In the next generation of glucose meters, the result was stored in the meter itself, and uploaded to laptops carried around the hospital. Laboratories could use that data to calculate a hospital-wide group mean, each nursing unit’s group mean, and a group mean for each meter. That could help identify which meters weren’t working correctly.

“That was really the start of AI and utilizing big data to prove competency of operators, to prove that meters were giving results that were close to the other meters in the hospital,” he said. “Jump forward many years and all our POC devices tend to have data-management features. We have large amounts of data coming from individual hospitals. Let’s group all that together.”

Clinical laboratorians should also get accustomed to using AI and ML to maintain quality control in devices used outside of the hospital and operated by nurses, emergency medical technicians, and others who don’t have the training that laboratory professionals do. “POC devices are being used in physician offices and clinics, but they're also being used in helicopters and with visiting nurses,” Nichols said. The devices are thrown in the backs of trunks and get tossed around in ambulances. “They’re used in cold and wet conditions, in dust, wind, and sand. How do we ensure quality beyond just the device failing and giving an error message?”

AI also could be applied to the pre-analytic phase of testing, Tran noted, which would be similar to how the automotive industry uses it for vehicle quality control. “AI could be used to evaluate the quality of specimens, including but not limited to examining how specimens are collected and detecting interferences in samples. Machine vision could also be used to watch operators perform a test.”

Hurdles to New POCT Technology

Just because a technology is new and fancy doesn’t mean it’s also worth it—or that it even does what it says it’s supposed to do. In 2012, the University of Texas MD Anderson Cancer Center partnered with IBM Watson on an AI-enabled “Oncology Expert Advisor.” It didn’t work, and cost the healthcare system $62 million, according to news reports.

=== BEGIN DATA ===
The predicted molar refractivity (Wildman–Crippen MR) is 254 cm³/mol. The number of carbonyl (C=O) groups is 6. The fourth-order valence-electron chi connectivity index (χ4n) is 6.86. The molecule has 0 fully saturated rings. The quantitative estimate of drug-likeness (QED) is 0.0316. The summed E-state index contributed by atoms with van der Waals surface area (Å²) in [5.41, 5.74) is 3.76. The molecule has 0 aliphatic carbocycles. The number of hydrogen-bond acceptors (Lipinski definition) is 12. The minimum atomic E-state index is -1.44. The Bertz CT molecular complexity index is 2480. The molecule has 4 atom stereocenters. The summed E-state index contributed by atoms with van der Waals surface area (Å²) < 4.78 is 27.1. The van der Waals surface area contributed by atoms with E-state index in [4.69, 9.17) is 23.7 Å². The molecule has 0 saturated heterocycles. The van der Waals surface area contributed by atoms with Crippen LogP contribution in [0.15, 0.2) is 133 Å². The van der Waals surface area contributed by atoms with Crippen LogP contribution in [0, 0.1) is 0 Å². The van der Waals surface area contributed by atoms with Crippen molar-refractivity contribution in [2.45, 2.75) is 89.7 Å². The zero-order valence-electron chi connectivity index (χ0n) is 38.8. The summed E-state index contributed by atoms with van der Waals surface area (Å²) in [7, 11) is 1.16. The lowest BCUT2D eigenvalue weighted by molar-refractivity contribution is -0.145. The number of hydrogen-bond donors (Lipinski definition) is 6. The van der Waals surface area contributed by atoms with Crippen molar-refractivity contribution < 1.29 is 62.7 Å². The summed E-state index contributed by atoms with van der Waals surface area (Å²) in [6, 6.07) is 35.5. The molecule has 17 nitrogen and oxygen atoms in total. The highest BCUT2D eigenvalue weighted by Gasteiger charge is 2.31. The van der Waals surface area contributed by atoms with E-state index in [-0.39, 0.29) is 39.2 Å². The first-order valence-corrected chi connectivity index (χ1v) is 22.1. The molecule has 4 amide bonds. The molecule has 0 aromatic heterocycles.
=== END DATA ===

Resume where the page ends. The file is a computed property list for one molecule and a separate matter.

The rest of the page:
That’s why new technology applied to POCT must be validated the same way any other test is and assessed on a continual basis so that bias doesn’t intrude and make POCT less accurate, experts say. Regulations need to keep in step, too. “We have to follow CLIA requirements, but these same regulations must evolve as AI becomes more accepted—AI is not going away,” Tran said.

The evolving technology also needs to be accepted by the clinical laboratory community, which could take time. “In reality, yes, any tech can fail. But it’s going to come to a level of maturity and robustness with checks and balances and eventually work so seamlessly that you won’t notice anything,” Ozcan said. He pointed to mobile and online banking. “Twenty to 30 years ago, people would say, 'No way, I wouldn't trust online banking,'" he said. Now Americans routinely deposit checks via their smartphones.

AI and ML in POCT doesn’t need to be a threat to central laboratories either, said Tran. “I see this as less of a central laboratory versus POCT comparison, and more of a look at how the central laboratory and POCT exist together,” he said. “In the end, AI/ML is a tool, and it is here not to replace our most valuable resource—the humans—but to optimize these limited resources.”

Plus, AI and ML can’t do everything. While they analyze data quickly and automatically for things they were trained on, they “may not be able to predict things that fall outside of their training, hence the value of the laboratory professional remains,” Tran said.

Jen A. Miller is a freelance journalist who lives in Audubon, New Jersey. @byJenAMiller